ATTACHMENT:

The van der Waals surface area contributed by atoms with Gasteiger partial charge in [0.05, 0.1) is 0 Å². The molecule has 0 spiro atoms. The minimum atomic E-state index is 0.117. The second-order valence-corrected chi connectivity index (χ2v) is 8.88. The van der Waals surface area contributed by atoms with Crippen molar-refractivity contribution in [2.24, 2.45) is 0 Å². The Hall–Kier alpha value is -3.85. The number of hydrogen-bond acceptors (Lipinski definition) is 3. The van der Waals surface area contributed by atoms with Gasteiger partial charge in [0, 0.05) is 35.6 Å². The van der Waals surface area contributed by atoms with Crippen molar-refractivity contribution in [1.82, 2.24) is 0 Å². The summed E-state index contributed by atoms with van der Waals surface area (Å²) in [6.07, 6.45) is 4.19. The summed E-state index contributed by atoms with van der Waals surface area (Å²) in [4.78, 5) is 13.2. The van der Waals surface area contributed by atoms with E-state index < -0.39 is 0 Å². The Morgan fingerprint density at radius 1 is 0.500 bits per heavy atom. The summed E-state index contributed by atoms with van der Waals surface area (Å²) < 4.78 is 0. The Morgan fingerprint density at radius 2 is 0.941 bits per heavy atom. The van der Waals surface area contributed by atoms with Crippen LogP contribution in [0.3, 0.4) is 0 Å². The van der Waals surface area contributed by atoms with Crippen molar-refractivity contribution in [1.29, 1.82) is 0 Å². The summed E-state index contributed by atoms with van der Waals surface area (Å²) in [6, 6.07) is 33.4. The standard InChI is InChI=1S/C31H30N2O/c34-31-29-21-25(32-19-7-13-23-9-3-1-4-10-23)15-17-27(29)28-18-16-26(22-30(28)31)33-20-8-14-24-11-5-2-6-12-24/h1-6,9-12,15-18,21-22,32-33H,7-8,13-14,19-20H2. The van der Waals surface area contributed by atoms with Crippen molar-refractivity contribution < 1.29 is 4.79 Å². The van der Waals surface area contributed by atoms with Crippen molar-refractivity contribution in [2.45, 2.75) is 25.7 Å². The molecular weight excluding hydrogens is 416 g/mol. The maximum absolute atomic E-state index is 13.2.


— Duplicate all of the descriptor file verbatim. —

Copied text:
The van der Waals surface area contributed by atoms with Gasteiger partial charge in [0.05, 0.1) is 0 Å². The molecule has 0 spiro atoms. The minimum atomic E-state index is 0.117. The second-order valence-corrected chi connectivity index (χ2v) is 8.88. The van der Waals surface area contributed by atoms with Crippen molar-refractivity contribution in [2.24, 2.45) is 0 Å². The Hall–Kier alpha value is -3.85. The number of hydrogen-bond acceptors (Lipinski definition) is 3. The van der Waals surface area contributed by atoms with Gasteiger partial charge in [0, 0.05) is 35.6 Å². The van der Waals surface area contributed by atoms with Crippen molar-refractivity contribution in [1.82, 2.24) is 0 Å². The summed E-state index contributed by atoms with van der Waals surface area (Å²) in [6.07, 6.45) is 4.19. The summed E-state index contributed by atoms with van der Waals surface area (Å²) in [4.78, 5) is 13.2. The van der Waals surface area contributed by atoms with E-state index < -0.39 is 0 Å². The Morgan fingerprint density at radius 1 is 0.500 bits per heavy atom. The summed E-state index contributed by atoms with van der Waals surface area (Å²) < 4.78 is 0. The Morgan fingerprint density at radius 2 is 0.941 bits per heavy atom. The van der Waals surface area contributed by atoms with Crippen LogP contribution in [0.3, 0.4) is 0 Å². The van der Waals surface area contributed by atoms with Crippen molar-refractivity contribution in [1.29, 1.82) is 0 Å². The summed E-state index contributed by atoms with van der Waals surface area (Å²) in [6, 6.07) is 33.4. The standard InChI is InChI=1S/C31H30N2O/c34-31-29-21-25(32-19-7-13-23-9-3-1-4-10-23)15-17-27(29)28-18-16-26(22-30(28)31)33-20-8-14-24-11-5-2-6-12-24/h1-6,9-12,15-18,21-22,32-33H,7-8,13-14,19-20H2. The van der Waals surface area contributed by atoms with Crippen molar-refractivity contribution < 1.29 is 4.79 Å². The van der Waals surface area contributed by atoms with Crippen molar-refractivity contribution in [2.45, 2.75) is 25.7 Å². The molecular weight excluding hydrogens is 416 g/mol. The maximum absolute atomic E-state index is 13.2.